For months, we’ve been feeling the momentum grow. Bolstered by falling COVID-19 cases and rising vaccination rates as the summer arrived, the American public showed that it was more than ready to visit Las Vegas once again to enjoy the unique experiences only our city can offer. On the Strip, visitors crowded sidewalks, packed casino floors and filled seats at marquee events, highlighted by the full opening of our newest community asset, Allegiant Stadium, which has played host to major events nearly every week since it opened on Fourth of July weekend.
The wave of momentum culminated in a July where most key tourism metrics jumped to their highest levels since the pandemic began and, in a few cases, surpassed their pre-pandemic levels. Despite the absence of measurable convention activity and continued headwinds for international travel, headline visitation topped 3.3 million in July, nearly equaling the total from February 2020. The rise in visitation translated into strong across-the-board measures in room occupancy rates, with the overall, weekend and midweek rates hitting pandemic-era highs of 79.4 percent, 88.1 percent and 74.6 percent, respectively. For perspective, these occupancy rates are in line with a typical December, when leisure travel and convention activity dip during the holiday season. Although the July numbers remained about 10 percent below their July 2019 levels, they demonstrate both how far we’ve come and the ground we have left to make up.
Visitors were not only more willing to come to Las Vegas in July. They were also willing to pay more for it. The average daily room rate in Southern Nevada topped $152, beating the February 2020 number by more than 15 percent. Not only that, the July rate was the third-highest ever recorded, behind two recent Januarys that included higher rates for New Year’s Eve and the CES technology trade show. The average daily rate on the Las Vegas Strip followed the same trend, reaching nearly $161 in July to beat the pre-pandemic rate reported in February 2020 by 14 percent. That Strip rate was also the fifth-highest recorded, with the other four being in a January. New Year’s Eve didn’t move to July, obviously, but in many ways the month represented a chance to celebrate, to put the past behind us and to look forward to fresh beginnings and new possibilities.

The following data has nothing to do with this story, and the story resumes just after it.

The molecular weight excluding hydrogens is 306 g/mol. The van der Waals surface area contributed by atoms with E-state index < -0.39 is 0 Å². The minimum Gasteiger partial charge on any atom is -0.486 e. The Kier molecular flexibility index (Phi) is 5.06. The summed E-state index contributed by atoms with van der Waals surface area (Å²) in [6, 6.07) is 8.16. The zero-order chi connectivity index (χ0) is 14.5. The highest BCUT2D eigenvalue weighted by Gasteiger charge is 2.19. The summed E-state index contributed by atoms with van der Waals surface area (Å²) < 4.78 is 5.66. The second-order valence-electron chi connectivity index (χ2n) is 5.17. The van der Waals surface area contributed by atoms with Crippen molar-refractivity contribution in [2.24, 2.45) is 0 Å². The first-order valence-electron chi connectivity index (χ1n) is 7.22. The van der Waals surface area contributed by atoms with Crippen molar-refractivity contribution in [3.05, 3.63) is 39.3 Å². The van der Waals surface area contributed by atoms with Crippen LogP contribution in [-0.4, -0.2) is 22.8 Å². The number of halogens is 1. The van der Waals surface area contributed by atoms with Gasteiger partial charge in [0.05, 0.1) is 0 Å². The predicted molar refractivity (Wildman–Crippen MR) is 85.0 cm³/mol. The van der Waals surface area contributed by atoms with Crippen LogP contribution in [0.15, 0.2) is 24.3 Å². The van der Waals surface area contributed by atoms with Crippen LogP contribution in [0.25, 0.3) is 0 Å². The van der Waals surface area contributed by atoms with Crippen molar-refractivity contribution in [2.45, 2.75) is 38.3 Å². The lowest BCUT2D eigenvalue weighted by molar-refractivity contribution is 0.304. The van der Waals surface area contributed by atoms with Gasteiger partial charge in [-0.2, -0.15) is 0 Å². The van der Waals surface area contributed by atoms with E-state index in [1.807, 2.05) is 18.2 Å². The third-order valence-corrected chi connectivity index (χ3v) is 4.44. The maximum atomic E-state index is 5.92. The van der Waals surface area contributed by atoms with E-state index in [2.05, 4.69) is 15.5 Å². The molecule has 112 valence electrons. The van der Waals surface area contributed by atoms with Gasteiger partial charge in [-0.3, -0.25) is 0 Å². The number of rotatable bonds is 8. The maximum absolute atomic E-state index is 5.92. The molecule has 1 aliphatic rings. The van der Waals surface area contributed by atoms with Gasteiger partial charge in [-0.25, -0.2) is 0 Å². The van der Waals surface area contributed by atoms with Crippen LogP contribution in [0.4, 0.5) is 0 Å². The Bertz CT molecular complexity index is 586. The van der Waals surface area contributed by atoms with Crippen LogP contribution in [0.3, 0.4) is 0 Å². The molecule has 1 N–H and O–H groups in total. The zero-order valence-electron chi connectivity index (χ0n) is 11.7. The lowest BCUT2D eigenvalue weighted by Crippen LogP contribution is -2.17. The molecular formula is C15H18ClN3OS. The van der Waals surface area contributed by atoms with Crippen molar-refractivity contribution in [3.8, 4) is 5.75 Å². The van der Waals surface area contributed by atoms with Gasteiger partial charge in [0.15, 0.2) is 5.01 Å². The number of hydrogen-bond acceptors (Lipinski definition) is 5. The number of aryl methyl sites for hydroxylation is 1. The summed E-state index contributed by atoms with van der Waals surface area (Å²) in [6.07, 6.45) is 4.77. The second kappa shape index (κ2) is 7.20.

The surge in daily room rates lifted revenue per-available-room metrics, as well. The overall market measure jumped 24 percent over the month to $121, beating not only the February 2020 number by over 5 percent but also exceeding the July 2019 level by 4.5 percent. For Las Vegas Strip properties, revenue per room climbed 26 percent over June to reach $131, which exceeded both February 2020 and July 2019 levels by 4.8 percent and 2.6 percent, respectively. The lift in room rates and profitability metrics is certainly an encouraging sign of demand from a nation that is ready to travel and has the financial means to do so after several waves of federal aid during the pandemic.
As we’ve witnessed over the past year and a half, the desire to travel and congregate among large groups is linked to the overall public health environment. Travelers have shown they are ready and willing to come to Las Vegas again, provided they feel safe while doing so. The July tourism numbers proved that out, and while the road before us may rise and fall with the inevitable tides of COVID-19, the summer of 2021 has given us plenty of reason for optimism about recatching the wave of momentum that will carry our tourism industry and overall economy to a full recovery and beyond in the months ahead.
Members of the editorial and news staff of the Las Vegas Review-Journal were not involved in the creation of this content.